Lousy World We Built

Here are some thoughts I had from a recent blog post by Russell Preston. He recently posted after a lecture by David Byrne where he spoke on his book Bicycle Diaries.

“Most U.S. cities are not very bike friendly. They’re not pedestrian-friendly either. They’re car-friendly-or at least they try very hard to be. In most of these cities one could say that the machine won. Lives, city planning, budgets, and time are all focused around the automobile. It’s long term unsustainable and short-term lousy living.”

These introductory words of Byrne’s book express my very feelings at this moment. I feel that we do live in a lousy world. What makes me feel even worse about this situation is that we spent a lot of time and money building this lousy place. Planners had to go out of their way to manipulate basic human needs that have brought us to this lousy place.

When are we going to stop forcing people to live in a place designed not for them, but their cars? Take a look at how we measure our cities. We have gone from human based measurements to the measure of the car. Parcels need corner clips and sight lines so the car can get onto the street. Streets need to be 60 feet wide so there is enough room for the car to drive, park, and pass. Block need to be big enough so that a parking garage can be place in the middle and wrapped with active uses. Development must be stopped because there is not enough parking, roads, or highways.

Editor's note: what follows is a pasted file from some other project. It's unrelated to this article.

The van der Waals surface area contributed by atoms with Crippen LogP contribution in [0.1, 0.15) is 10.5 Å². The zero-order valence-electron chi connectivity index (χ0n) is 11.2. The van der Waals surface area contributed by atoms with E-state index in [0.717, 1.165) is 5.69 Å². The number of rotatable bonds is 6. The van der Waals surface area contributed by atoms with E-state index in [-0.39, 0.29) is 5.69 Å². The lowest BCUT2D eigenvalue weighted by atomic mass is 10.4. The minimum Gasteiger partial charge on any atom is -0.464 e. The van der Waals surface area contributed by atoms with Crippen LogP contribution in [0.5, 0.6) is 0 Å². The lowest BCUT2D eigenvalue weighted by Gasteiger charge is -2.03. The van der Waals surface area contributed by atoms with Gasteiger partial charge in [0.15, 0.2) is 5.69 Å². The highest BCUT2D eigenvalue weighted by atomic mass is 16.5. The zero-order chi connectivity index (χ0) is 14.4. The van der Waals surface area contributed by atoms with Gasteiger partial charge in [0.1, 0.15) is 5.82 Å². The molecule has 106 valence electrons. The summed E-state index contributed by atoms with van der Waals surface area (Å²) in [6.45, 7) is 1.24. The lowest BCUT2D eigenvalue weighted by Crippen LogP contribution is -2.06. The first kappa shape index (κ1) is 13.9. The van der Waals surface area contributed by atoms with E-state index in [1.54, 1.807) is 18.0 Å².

At what point did we switch from prioritizing the human and focused on the machine? When did we put up the white flag and handed the keys to the city to the car?

2 thoughts on “Lousy World We Built”

  1. Thanks for the link. I share your pain. It seems the time is now though. People are starting to wake up to the fact that the car has played a big role in the mess that is the country right now. Even better is that the people who are buying the cars, the market, are starting to get it too. Why drive when you can walk? In the new economy all of the answers to your questions need to change. It can not be business as usual.

  2. We are seeing a very scary thing happening with the Florida Department of Transportation (FDOT). They are increasing traffic projections on roadways. These changes in the numbers are requiring FDOT to hire private consultants to plan for larger roads. In my County, FDOT is planning for a billion dollar by-pass around a town of less then 8,000 people. For a billion dollars, I could move the town away from the roadway, build everyone a new house that meets all sustainable and hardened building practices, and construct all new infrastructure such as sewer and electrical. Now where is the priority?

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